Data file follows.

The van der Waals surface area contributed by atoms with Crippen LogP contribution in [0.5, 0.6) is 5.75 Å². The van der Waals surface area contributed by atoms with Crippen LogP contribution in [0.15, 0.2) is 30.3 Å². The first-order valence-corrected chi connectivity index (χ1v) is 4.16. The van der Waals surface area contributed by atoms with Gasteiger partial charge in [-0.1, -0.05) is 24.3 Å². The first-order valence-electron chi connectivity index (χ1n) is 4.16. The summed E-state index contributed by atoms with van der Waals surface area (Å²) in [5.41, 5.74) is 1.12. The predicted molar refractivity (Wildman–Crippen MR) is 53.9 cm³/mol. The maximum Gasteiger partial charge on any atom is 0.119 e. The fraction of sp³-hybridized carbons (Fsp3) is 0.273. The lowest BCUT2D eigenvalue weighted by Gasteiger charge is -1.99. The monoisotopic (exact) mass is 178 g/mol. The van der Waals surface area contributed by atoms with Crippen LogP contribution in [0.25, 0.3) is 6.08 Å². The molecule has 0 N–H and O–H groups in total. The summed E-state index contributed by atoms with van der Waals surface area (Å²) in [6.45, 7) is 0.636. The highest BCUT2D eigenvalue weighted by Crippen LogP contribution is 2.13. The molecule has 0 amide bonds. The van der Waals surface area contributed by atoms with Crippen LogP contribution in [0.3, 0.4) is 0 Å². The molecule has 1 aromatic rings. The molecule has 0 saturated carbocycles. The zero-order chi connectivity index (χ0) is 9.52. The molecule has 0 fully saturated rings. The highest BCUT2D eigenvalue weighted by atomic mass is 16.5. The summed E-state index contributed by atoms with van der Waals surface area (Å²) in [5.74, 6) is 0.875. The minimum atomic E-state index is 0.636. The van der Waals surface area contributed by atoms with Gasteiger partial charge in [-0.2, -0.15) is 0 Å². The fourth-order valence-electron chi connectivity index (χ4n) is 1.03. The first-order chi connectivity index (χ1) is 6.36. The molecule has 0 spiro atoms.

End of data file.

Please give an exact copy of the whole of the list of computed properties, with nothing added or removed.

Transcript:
The van der Waals surface area contributed by atoms with Crippen LogP contribution in [0.5, 0.6) is 5.75 Å². The van der Waals surface area contributed by atoms with Crippen LogP contribution in [0.15, 0.2) is 30.3 Å². The first-order valence-corrected chi connectivity index (χ1v) is 4.16. The van der Waals surface area contributed by atoms with Gasteiger partial charge in [-0.1, -0.05) is 24.3 Å². The first-order valence-electron chi connectivity index (χ1n) is 4.16. The summed E-state index contributed by atoms with van der Waals surface area (Å²) in [5.41, 5.74) is 1.12. The predicted molar refractivity (Wildman–Crippen MR) is 53.9 cm³/mol. The maximum Gasteiger partial charge on any atom is 0.119 e. The fraction of sp³-hybridized carbons (Fsp3) is 0.273. The lowest BCUT2D eigenvalue weighted by Gasteiger charge is -1.99. The monoisotopic (exact) mass is 178 g/mol. The van der Waals surface area contributed by atoms with Crippen LogP contribution in [0.25, 0.3) is 6.08 Å². The molecule has 0 N–H and O–H groups in total. The summed E-state index contributed by atoms with van der Waals surface area (Å²) in [6.45, 7) is 0.636. The highest BCUT2D eigenvalue weighted by Crippen LogP contribution is 2.13. The molecule has 0 amide bonds. The van der Waals surface area contributed by atoms with Crippen LogP contribution in [0.3, 0.4) is 0 Å². The molecule has 1 aromatic rings. The molecule has 0 saturated carbocycles. The zero-order chi connectivity index (χ0) is 9.52. The molecule has 0 fully saturated rings. The highest BCUT2D eigenvalue weighted by atomic mass is 16.5. The summed E-state index contributed by atoms with van der Waals surface area (Å²) in [5.74, 6) is 0.875. The minimum atomic E-state index is 0.636. The van der Waals surface area contributed by atoms with Gasteiger partial charge in [-0.2, -0.15) is 0 Å². The fourth-order valence-electron chi connectivity index (χ4n) is 1.03. The first-order chi connectivity index (χ1) is 6.36. The molecule has 0 spiro atoms.